There is no question in our minds here at The Next Platform that quantum computing, in some fashion, will be part of the workflow for solving some of the peskiest computational problems the world can think of.
What we have had our doubts about is if anyone can ever make any money from quantum computing. It is not going to be a volume product, and it is not going to be inexpensive, either. The cost will probably be a fraction of the value of the benefits derived from quantum computing, of course, just like in the HPC simulation and modeling business, but the HPC business has not been particularly profitable over the past six decades, either.
Now, AI training and inference at scale – that is another story entirely. And we aren’t writing that one today – and on purpose because, frankly, as have AI poisoning. Maybe we all have AI poisoning at this point. Let’s take a breather together. . . .
So, apropos of nothing, we are going to talk about the quantum computing market and see if there is any consensus about what it is, how big it is, and how much it matters.
What got us to thinking about this in the first place was a report from IDC a few weeks ago that cased the worldwide quantum computing market, and we saw that the market researchers there reckoned that quantum computing drove $1.1 billion in sales in 2022 and would grow at a compound annual growth rate of 48.1 percent to reach $7.6 billion by 2027. This did not sound like a terribly huge amount of money to us – that is something on the order of the cost of eight AI training machines capable of training a GPT-4 class models or maybe twice as many exascale-class supercomputers for national HPC centers that get a huge discount thanks to national security. Which is not all that much in the crazy scheme of thing.
The irony is that because attention has now pivoted to generative AI – yes, we were not going to talk about that – IDC has actually chopped its quantum computing forecast a bit. In its last forecast for the market, done back in November 2021, it was projecting that the quantum computing market would grow from $412 million in 2021 to $8.6 billion by 2027, which is a CAGR of 50.9 percent over six years. That’s not a huge hit to growth – a couple of billion dollars in area under the curve over those years – but that revenue generated by 2027 for quantum computing is really just a drop in the bucket for such a seemingly a transformational information technology in what should be about $4 trillion in global IT spending by 2027.
We know how to calculate CAGR and worked it backwards and forwards to fill in the blanks from the data that IDC showed in its two forecasts for quantum computing revenues, and then we took what it said about where quantum computing investments would be and the end point in spending for 2027 and worked the CAGR backwards to find the investment levels were in 2021 and 2023 and fill in some guesstimates for 2020 and 2022 and plotted that data. We are not saying this is exactly what IDC would say, but it is close enough for illustrative purposes.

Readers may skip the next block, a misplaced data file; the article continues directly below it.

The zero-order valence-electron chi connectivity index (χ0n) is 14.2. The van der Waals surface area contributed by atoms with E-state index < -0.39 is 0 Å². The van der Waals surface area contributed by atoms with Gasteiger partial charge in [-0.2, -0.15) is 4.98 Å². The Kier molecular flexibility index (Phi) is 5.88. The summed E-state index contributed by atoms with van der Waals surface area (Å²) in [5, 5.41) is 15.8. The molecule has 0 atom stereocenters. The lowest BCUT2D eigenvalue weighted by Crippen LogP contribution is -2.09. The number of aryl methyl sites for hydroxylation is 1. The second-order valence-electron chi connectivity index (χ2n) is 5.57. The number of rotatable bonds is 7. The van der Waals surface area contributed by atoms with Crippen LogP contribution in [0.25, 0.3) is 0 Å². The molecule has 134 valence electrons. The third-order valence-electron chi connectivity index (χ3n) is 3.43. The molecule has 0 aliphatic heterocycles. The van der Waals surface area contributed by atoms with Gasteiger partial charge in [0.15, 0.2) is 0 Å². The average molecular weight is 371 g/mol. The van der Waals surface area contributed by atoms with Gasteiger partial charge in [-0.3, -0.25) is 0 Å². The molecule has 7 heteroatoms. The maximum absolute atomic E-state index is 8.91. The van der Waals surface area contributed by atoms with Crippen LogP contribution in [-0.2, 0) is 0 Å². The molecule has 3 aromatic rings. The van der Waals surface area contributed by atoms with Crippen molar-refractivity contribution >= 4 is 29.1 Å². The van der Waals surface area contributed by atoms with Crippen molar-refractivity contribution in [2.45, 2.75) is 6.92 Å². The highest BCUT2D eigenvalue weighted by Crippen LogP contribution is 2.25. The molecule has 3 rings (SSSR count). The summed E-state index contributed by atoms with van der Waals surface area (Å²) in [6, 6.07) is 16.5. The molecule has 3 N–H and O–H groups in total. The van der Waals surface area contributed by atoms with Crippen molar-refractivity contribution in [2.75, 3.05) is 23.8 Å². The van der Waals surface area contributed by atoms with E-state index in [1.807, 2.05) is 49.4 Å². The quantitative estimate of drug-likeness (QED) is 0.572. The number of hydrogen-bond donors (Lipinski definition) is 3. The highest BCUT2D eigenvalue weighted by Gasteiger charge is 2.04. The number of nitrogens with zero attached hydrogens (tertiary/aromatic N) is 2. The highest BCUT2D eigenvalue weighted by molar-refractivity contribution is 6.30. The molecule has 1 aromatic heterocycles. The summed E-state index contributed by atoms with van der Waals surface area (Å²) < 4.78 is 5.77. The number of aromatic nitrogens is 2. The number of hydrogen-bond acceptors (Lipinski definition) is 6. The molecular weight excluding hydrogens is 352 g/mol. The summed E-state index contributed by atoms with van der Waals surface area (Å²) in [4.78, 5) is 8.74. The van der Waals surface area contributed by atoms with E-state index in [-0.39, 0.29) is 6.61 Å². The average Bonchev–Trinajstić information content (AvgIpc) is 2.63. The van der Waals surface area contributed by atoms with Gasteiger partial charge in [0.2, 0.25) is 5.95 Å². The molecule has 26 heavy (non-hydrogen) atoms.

Basically, the level of investment in quantum computing technologies for the past several years has been 20X in 2020 to around 10X in 2021 and 2022, but will drop to a 2.2X level by 2027. That is a good curve, but it also shows you that expected revenues generated from quantum computing will not cover investment costs. This happens when a technology is nascent, and also when it is a difficult technology that is not more generally applicable. Which reminds us of the high end of HPC for the past several decades, which was really supported by the need to manage nuclear weapons and make sure they still work. Take all of that away, and maybe HPC would not be paying for itself – despite all the good that it does in fact do in the world.
Oliver Tonneau, a partner at venture firm Quanto Nation, which invests in quantum computing projects all over the world, gave a presentation at last year’s fall HPC User Forum and pulled this chart from The Quantum Insider detailing the various kinds and amounts of investments in quantum computing technologies:
And Tonneau provided this chart to show the level of investments in North America and Europe
The breakdown by quantum device type is interesting. We’re not getting into that right now. We are just counting the money.
Speaking of which, this chart from Tonneau was also fascinating:
China is looking pretty serious about quantum computing, at least based on money. The money does not always spend wisely or efficiently when a country is in catch-up mode. But, money has a way of making progress happen and markets emerge.
Here is how the folks at Hyperion Research, who used to be part of the IDC conglomerate before it was bought by a Chinese company (and was a national security risk to sell off to that company), see the quantum computing market in terms of revenues.
This seems a lot less ebullient than what IDC itself is talking about in the data above.
And here is a very interesting chart that shows quantum computing hardware companies by country and the different quantum device modalities that are under consideration by quantum computer designers:
As of last fall, there were 44 different quantum computing hardware providers and a dozen different ways to make qubits.
Heaven only knows how this will all shake out. Maybe we can ask a quantum computer to figure it out?
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